Imbalance

Have written letters for others.

Have written speeches for others.

Have written articles for others.

In most cases, under the originator’s direction and with the originator’s input, review and ultimate approval.

Performing such functions when someone has confidence in a particular writing style. The ideas remain his or hers. Never a question as to who sets the scene.

Whenever words are through another, there is a risk that the other considers that he or she has the power, while the originator is little more than a mouthpiece. Megaphone for the background puppet master.

Would meet the odd assistant on Parliament Hill who conducted himself or herself as if the assistant were the de facto Member of Parliament. Don’t know if the actual Member of Parliament appreciated how power had transferred, or was perceived to have transferred.

And if the background mastery doesn’t get you moving fast enough:

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About brucelarochelle

Practising Lawyer and Part-Time University Instructor (Accounting, Commercial Law, Organizational Behaviour); Part-Time Federal Tribunal Member. Non-practising Chartered Professional Accountant (Chartered Accountant and Certified Management Accountant).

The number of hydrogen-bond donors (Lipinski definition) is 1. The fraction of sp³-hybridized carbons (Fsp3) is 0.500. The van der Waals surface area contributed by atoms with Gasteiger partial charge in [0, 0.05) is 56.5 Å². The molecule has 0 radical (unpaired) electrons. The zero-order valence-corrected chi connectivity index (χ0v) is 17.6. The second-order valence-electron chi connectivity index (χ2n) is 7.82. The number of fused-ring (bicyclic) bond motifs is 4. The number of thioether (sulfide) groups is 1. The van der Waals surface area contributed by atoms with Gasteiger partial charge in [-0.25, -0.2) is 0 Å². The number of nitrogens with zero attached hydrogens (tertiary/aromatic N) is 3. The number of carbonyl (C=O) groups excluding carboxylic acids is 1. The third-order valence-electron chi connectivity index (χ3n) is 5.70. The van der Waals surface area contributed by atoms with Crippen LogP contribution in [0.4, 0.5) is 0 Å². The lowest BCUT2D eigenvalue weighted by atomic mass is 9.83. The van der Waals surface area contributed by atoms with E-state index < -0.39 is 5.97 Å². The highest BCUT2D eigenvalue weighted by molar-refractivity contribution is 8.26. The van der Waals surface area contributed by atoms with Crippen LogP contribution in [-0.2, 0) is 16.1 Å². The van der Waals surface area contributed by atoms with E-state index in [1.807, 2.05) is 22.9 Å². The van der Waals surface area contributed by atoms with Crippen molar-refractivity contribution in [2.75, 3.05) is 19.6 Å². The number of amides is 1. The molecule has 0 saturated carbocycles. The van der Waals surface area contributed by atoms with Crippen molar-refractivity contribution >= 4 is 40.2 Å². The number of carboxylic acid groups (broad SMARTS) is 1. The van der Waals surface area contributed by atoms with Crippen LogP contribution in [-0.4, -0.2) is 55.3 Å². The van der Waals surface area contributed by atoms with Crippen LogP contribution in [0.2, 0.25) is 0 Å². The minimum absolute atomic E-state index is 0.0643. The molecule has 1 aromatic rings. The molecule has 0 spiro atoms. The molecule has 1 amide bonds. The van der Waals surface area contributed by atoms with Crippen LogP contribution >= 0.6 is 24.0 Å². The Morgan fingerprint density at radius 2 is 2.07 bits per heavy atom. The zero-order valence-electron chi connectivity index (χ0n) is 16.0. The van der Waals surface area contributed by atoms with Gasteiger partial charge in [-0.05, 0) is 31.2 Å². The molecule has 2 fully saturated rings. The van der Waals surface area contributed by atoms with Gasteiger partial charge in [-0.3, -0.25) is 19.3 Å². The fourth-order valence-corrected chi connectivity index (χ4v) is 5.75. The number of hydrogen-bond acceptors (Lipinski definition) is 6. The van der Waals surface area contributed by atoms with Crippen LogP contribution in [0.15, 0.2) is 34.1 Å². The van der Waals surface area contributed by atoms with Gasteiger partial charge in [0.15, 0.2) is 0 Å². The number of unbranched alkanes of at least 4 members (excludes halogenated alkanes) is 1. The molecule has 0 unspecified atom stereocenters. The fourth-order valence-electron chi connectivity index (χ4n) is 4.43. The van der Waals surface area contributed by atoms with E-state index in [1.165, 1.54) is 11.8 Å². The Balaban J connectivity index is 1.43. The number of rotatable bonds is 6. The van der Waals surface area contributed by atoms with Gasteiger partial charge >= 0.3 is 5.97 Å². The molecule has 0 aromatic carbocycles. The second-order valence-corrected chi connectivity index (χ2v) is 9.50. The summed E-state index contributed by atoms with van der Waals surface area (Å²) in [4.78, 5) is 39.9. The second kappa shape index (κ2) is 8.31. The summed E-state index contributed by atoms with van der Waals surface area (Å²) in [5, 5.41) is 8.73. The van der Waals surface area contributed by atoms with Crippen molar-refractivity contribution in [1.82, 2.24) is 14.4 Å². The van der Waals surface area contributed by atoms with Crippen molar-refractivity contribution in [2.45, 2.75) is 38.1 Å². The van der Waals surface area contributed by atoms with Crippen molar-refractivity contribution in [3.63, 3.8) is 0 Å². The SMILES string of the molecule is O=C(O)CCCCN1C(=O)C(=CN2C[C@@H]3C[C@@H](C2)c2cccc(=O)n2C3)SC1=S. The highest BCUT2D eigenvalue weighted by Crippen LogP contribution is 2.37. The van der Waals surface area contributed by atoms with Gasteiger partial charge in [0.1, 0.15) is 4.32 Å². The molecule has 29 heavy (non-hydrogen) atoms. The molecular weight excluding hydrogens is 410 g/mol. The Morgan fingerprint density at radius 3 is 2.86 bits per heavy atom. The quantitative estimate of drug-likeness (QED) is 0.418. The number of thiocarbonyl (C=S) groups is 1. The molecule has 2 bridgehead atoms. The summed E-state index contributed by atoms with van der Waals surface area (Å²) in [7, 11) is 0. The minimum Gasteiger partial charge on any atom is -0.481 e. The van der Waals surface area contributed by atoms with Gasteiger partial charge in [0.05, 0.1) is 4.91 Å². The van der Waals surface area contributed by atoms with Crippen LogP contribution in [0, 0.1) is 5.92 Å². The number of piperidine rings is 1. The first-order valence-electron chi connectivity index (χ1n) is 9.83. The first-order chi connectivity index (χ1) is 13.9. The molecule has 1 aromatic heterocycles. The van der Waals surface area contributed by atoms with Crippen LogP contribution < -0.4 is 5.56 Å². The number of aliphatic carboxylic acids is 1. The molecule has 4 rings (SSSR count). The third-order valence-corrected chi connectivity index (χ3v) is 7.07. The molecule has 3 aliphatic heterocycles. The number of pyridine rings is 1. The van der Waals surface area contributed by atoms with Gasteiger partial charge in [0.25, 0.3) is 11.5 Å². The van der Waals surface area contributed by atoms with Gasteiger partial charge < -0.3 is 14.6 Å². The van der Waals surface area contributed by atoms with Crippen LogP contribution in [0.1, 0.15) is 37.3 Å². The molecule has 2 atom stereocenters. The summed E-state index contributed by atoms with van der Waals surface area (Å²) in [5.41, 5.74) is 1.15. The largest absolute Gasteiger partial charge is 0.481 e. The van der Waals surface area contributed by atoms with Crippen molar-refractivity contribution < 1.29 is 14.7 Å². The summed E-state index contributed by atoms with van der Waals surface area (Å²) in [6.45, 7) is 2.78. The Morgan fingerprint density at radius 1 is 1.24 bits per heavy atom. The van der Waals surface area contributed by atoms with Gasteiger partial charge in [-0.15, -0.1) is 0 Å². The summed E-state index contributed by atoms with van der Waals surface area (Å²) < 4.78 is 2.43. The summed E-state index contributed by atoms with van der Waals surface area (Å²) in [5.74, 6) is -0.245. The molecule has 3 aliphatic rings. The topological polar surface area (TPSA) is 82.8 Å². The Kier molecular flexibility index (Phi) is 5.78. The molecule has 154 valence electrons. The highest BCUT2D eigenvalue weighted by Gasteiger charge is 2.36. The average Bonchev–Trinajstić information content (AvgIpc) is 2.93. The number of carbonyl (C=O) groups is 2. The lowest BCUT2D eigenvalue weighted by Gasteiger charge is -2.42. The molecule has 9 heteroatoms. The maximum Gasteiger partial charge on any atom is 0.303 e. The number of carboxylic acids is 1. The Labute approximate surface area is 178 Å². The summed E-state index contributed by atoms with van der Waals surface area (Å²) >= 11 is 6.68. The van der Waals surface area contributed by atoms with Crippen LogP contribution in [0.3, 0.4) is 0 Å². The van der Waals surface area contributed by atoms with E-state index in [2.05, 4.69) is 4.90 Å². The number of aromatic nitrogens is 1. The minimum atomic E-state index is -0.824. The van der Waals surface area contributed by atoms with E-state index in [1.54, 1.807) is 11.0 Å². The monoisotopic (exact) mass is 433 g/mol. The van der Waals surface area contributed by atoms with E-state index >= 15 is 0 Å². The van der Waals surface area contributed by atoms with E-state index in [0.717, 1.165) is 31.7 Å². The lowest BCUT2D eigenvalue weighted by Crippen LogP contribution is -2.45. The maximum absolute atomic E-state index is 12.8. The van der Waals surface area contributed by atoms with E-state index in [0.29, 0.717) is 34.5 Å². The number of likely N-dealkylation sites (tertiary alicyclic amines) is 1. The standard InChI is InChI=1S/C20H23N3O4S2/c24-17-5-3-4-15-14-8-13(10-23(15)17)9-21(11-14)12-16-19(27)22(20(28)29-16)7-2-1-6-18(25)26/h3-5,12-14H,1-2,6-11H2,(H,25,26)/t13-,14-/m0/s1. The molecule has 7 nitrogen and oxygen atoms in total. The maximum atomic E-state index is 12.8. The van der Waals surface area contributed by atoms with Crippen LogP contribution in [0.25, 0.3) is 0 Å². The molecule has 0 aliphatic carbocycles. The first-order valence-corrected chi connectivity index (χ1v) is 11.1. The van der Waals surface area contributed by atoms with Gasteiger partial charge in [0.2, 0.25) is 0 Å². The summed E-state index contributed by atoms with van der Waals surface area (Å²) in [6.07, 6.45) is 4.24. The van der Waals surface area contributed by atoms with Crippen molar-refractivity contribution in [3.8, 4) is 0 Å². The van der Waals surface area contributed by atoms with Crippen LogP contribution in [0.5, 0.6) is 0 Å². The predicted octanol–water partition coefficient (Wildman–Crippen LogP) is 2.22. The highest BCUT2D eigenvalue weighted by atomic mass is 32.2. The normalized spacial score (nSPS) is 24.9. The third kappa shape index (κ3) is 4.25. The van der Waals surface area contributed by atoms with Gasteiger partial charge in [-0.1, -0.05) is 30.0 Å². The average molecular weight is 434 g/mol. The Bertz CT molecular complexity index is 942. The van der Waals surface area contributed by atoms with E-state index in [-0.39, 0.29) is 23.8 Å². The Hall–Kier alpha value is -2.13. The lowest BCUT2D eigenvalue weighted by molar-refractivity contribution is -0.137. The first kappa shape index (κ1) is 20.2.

This entry was posted in Leadership, Organizational Behaviour, Politics - General. Bookmark the permalink.

One Response to Imbalance

  1. It’s funny how the behaviour for which students could be severely punished, if caught at university, becomes the norm, when representing others.

    I noticed that at SFU, Education and English students were punished for using an editor to spiff up their writing, whereas in Business, we required the use of editors, for the less literate EFL and ESL students.

    There is a wide range of competencies among the peoples’ representatives. Literacy is not a prerequisite to competence, or effectiveness, or even brilliance.

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